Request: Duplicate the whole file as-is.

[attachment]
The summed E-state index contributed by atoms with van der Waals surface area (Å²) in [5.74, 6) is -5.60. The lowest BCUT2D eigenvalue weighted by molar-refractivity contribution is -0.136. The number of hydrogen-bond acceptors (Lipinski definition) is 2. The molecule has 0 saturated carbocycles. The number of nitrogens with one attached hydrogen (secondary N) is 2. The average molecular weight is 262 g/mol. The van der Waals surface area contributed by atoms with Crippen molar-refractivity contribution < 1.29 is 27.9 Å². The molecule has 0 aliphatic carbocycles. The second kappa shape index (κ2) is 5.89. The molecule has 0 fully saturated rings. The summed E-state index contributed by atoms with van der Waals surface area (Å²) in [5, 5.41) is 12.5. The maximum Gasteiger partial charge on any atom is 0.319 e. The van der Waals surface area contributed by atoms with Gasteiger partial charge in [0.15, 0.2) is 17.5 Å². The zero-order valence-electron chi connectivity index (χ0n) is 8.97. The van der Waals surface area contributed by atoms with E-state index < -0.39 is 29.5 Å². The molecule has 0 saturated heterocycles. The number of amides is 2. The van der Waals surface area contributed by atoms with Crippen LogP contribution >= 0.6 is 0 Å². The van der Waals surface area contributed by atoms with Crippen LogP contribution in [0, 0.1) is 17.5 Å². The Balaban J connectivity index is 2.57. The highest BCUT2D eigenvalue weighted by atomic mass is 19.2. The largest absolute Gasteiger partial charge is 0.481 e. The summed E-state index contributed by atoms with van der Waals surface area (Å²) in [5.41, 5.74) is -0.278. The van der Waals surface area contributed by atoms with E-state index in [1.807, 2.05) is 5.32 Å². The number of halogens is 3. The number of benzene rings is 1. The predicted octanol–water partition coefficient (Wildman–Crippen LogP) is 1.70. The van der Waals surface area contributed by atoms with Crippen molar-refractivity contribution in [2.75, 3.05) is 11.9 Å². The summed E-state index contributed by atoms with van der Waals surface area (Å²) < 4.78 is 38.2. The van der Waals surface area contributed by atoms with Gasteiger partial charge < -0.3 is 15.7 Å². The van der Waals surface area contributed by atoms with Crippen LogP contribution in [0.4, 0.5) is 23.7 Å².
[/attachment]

The summed E-state index contributed by atoms with van der Waals surface area (Å²) in [5.74, 6) is -5.60. The lowest BCUT2D eigenvalue weighted by molar-refractivity contribution is -0.136. The number of hydrogen-bond acceptors (Lipinski definition) is 2. The molecule has 0 saturated carbocycles. The number of nitrogens with one attached hydrogen (secondary N) is 2. The average molecular weight is 262 g/mol. The van der Waals surface area contributed by atoms with Crippen molar-refractivity contribution < 1.29 is 27.9 Å². The molecule has 0 aliphatic carbocycles. The second kappa shape index (κ2) is 5.89. The molecule has 0 fully saturated rings. The summed E-state index contributed by atoms with van der Waals surface area (Å²) in [5, 5.41) is 12.5. The maximum Gasteiger partial charge on any atom is 0.319 e. The van der Waals surface area contributed by atoms with Gasteiger partial charge in [0.15, 0.2) is 17.5 Å². The zero-order valence-electron chi connectivity index (χ0n) is 8.97. The van der Waals surface area contributed by atoms with E-state index < -0.39 is 29.5 Å². The molecule has 0 saturated heterocycles. The number of amides is 2. The van der Waals surface area contributed by atoms with Crippen LogP contribution >= 0.6 is 0 Å². The van der Waals surface area contributed by atoms with Crippen LogP contribution in [0, 0.1) is 17.5 Å². The Balaban J connectivity index is 2.57. The highest BCUT2D eigenvalue weighted by atomic mass is 19.2. The largest absolute Gasteiger partial charge is 0.481 e. The summed E-state index contributed by atoms with van der Waals surface area (Å²) in [5.41, 5.74) is -0.278. The van der Waals surface area contributed by atoms with E-state index in [1.807, 2.05) is 5.32 Å². The number of halogens is 3. The number of benzene rings is 1. The predicted octanol–water partition coefficient (Wildman–Crippen LogP) is 1.70. The van der Waals surface area contributed by atoms with Crippen molar-refractivity contribution in [2.75, 3.05) is 11.9 Å². The summed E-state index contributed by atoms with van der Waals surface area (Å²) < 4.78 is 38.2. The van der Waals surface area contributed by atoms with Gasteiger partial charge < -0.3 is 15.7 Å². The van der Waals surface area contributed by atoms with Crippen LogP contribution in [0.4, 0.5) is 23.7 Å².